Faith groups support legal action
against EPA on climate change
DC, September 7, 2006 – The National Council of Churches USA (NCC),
Church World Service (CWS) and the National Catholic Rural Life
Conference (NCRLC) have supported the Commonwealth of Massachusetts in
legal action against the U.S. Environmental Protection Agency (EPA).
The case, Massachusetts v. EPA, is set to be heard in the Supreme Court
next month. It will determine whether the EPA has the authority to
regulate carbon dioxide--the main cause of global warming--from motor
vehicles. Currently the EPA claims it does not have such regulating
In the "Friend of the Court" brief filed by the NCC, CWS and NCRLC say,
it is "consistent with their spiritual, ethical, and material interests,
[to]...support immediate action to stem the emissions that contribute to
"A warming climate will cause or aggravate a host of 'natural'
disasters, such as hurricanes, droughts, floods, disease epidemics, and
wildfires," says the brief. "These disasters have serious consequences
for much of humanity, but they threaten most acutely the powerless
segments of society: the poor, the sick, the landless and homeless."
"It is critical to God's creation - our planet and our brothers and
sisters on it - that the federal agency charged with protecting the
environment take its responsibility seriously," said Cassandra
Carmichael, director of the NCC's Eco-justice program. "As Christians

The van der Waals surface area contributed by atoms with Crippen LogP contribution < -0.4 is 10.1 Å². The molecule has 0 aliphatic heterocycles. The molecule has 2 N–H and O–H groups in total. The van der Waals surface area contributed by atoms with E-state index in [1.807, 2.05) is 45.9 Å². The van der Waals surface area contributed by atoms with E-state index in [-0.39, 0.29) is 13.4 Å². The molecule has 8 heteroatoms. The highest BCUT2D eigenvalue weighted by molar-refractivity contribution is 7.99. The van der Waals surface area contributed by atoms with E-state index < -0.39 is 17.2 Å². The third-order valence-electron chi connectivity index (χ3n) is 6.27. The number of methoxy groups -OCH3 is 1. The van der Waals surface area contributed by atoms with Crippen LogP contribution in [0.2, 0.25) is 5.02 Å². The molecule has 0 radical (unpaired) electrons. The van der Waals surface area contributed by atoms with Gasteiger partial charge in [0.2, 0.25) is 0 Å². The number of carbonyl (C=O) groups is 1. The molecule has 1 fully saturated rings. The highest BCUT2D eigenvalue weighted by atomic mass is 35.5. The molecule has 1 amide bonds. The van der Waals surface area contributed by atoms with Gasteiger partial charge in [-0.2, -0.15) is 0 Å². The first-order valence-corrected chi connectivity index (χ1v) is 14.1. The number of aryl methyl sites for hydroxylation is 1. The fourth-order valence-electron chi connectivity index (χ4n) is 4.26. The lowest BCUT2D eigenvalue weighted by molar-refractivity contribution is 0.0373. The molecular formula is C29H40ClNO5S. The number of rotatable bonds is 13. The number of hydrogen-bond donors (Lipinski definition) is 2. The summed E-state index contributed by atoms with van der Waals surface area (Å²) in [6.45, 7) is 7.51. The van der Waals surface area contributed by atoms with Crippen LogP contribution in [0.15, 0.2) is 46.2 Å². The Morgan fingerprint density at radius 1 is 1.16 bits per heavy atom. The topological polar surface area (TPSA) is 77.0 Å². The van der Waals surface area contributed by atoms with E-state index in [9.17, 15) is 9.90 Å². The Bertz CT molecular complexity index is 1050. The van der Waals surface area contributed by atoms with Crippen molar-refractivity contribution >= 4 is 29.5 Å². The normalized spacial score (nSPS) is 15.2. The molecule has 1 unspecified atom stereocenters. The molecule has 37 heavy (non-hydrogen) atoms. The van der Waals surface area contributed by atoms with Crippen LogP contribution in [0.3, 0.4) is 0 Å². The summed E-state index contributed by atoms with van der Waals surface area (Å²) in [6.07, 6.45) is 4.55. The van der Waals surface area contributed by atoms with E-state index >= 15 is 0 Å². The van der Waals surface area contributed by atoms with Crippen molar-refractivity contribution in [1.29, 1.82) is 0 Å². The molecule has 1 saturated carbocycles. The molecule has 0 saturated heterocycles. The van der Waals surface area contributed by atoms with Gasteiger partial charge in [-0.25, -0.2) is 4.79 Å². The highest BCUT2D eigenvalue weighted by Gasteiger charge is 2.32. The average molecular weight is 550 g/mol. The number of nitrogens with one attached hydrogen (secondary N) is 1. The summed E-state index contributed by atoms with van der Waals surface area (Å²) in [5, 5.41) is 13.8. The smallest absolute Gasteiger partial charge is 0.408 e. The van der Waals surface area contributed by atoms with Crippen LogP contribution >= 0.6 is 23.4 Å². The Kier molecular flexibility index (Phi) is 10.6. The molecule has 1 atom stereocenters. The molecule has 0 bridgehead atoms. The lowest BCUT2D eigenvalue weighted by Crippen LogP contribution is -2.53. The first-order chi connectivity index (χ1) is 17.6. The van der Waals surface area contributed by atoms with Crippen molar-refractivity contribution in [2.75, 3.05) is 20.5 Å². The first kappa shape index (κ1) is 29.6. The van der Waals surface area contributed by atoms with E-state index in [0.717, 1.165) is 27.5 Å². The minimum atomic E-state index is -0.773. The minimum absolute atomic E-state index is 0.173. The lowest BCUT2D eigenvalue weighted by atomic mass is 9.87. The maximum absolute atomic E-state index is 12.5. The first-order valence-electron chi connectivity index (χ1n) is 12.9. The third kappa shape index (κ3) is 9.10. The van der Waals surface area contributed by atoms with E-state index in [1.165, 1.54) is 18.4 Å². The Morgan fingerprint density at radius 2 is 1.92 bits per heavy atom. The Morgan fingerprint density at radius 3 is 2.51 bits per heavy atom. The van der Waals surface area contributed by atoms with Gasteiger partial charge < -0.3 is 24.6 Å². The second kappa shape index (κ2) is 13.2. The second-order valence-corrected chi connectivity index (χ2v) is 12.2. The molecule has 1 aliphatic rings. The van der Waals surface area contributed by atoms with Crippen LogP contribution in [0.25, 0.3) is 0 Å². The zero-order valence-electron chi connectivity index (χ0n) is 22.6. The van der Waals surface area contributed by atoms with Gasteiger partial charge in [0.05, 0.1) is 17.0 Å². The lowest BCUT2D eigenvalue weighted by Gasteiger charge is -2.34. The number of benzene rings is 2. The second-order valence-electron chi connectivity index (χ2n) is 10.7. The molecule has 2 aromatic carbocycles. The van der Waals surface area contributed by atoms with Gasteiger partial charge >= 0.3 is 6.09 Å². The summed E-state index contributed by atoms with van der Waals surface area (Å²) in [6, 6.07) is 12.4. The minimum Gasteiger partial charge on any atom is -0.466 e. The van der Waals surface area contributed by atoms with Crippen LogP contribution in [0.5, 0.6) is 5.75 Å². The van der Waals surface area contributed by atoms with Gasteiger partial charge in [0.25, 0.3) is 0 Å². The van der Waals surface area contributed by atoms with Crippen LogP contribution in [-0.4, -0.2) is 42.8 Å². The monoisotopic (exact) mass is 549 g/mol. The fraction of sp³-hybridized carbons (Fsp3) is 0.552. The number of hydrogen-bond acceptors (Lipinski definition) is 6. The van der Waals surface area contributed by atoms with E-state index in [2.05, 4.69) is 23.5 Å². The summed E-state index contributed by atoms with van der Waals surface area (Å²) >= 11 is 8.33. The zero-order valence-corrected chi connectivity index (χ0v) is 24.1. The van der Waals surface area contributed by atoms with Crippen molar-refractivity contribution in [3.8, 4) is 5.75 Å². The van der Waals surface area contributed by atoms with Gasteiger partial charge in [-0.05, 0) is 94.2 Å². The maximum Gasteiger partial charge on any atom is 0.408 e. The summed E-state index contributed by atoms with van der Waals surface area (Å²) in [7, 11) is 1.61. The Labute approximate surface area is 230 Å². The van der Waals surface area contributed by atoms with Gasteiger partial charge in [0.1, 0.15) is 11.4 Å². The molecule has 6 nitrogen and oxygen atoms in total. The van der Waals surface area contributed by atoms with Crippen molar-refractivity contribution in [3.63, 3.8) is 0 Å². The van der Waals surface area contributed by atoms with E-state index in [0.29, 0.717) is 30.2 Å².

we are obligated to care for creation and our neighbors."
"We're very pleased to join as a Friend of the Court. In relief and
development work it often seems difficult to effect change at the root
cause," said Rajyashri Waghray, CWS director of education and advocacy.
"We're hoping that this brief will assist the Court in considering the
profound impact that our partners around the world, particularly those
who already are extremely vulnerable, would suffer as a result of
factors linked to climate change."
The 46 page brief found its authority in scripture: "...unchecked
climate change promises widespread dislocation and suffering for
humanity, particularly for those who already struggle for their
survival. Christian ethics preaches love of our fellow humans as
ourselves, and more particularly, care and compassion for those who are
the most vulnerable and needy." (See Matthew 22:39; Mark 12:31-33;
Matthew 19:21, 25:34-40; Luke 14:13-14).
The faith groups' Supreme Court action coincided with several other
groups filing their own briefs. An unlikely coalition of environmental
groups, energy corporations, ski resort businesses, four former EPA
administrators and former Secretary of State Madeleine Albright have all
supported Massachusetts' effort to legally force the EPA to regulate
carbon dioxide emissions.